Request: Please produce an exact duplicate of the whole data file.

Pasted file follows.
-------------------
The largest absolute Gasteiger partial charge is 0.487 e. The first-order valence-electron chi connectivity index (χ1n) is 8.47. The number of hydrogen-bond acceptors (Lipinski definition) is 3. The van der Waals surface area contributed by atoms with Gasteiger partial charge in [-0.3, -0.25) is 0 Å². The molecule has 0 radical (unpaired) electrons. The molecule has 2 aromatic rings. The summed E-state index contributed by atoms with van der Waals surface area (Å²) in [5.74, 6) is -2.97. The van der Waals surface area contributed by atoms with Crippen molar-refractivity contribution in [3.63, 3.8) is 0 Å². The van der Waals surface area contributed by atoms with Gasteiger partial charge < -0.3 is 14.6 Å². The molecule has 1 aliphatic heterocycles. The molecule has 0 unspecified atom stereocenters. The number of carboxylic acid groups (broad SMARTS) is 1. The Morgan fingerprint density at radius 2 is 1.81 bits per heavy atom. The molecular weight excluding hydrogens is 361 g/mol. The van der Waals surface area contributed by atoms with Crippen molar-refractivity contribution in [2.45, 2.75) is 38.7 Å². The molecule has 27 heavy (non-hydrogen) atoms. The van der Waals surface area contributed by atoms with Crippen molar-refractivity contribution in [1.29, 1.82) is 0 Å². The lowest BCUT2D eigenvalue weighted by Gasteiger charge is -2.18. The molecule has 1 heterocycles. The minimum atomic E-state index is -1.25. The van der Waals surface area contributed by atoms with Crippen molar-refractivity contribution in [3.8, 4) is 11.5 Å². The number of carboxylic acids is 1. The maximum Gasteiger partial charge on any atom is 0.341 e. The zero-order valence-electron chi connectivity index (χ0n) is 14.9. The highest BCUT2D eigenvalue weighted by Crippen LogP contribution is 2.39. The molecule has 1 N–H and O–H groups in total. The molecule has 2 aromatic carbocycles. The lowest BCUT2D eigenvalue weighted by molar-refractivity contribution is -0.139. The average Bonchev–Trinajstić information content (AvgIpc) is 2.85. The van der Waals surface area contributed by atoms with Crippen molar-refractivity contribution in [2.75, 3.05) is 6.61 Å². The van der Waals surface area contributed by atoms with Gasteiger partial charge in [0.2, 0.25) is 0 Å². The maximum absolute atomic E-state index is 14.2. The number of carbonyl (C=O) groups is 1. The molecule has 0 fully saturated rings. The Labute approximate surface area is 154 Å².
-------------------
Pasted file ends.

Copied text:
The largest absolute Gasteiger partial charge is 0.487 e. The first-order valence-electron chi connectivity index (χ1n) is 8.47. The number of hydrogen-bond acceptors (Lipinski definition) is 3. The van der Waals surface area contributed by atoms with Gasteiger partial charge in [-0.3, -0.25) is 0 Å². The molecule has 0 radical (unpaired) electrons. The molecule has 2 aromatic rings. The summed E-state index contributed by atoms with van der Waals surface area (Å²) in [5.74, 6) is -2.97. The van der Waals surface area contributed by atoms with Crippen molar-refractivity contribution in [3.63, 3.8) is 0 Å². The van der Waals surface area contributed by atoms with Gasteiger partial charge < -0.3 is 14.6 Å². The molecule has 1 aliphatic heterocycles. The molecule has 0 unspecified atom stereocenters. The number of carboxylic acid groups (broad SMARTS) is 1. The Morgan fingerprint density at radius 2 is 1.81 bits per heavy atom. The molecular weight excluding hydrogens is 361 g/mol. The van der Waals surface area contributed by atoms with Crippen molar-refractivity contribution in [2.45, 2.75) is 38.7 Å². The molecule has 27 heavy (non-hydrogen) atoms. The van der Waals surface area contributed by atoms with Crippen molar-refractivity contribution in [1.29, 1.82) is 0 Å². The lowest BCUT2D eigenvalue weighted by Gasteiger charge is -2.18. The molecule has 1 heterocycles. The minimum atomic E-state index is -1.25. The van der Waals surface area contributed by atoms with Crippen molar-refractivity contribution in [3.8, 4) is 11.5 Å². The number of carboxylic acids is 1. The maximum Gasteiger partial charge on any atom is 0.341 e. The zero-order valence-electron chi connectivity index (χ0n) is 14.9. The highest BCUT2D eigenvalue weighted by Crippen LogP contribution is 2.39. The molecule has 1 N–H and O–H groups in total. The molecule has 2 aromatic carbocycles. The lowest BCUT2D eigenvalue weighted by molar-refractivity contribution is -0.139. The average Bonchev–Trinajstić information content (AvgIpc) is 2.85. The van der Waals surface area contributed by atoms with Crippen molar-refractivity contribution in [2.75, 3.05) is 6.61 Å². The van der Waals surface area contributed by atoms with Gasteiger partial charge in [0.2, 0.25) is 0 Å². The maximum absolute atomic E-state index is 14.2. The number of carbonyl (C=O) groups is 1. The molecule has 0 fully saturated rings. The Labute approximate surface area is 154 Å².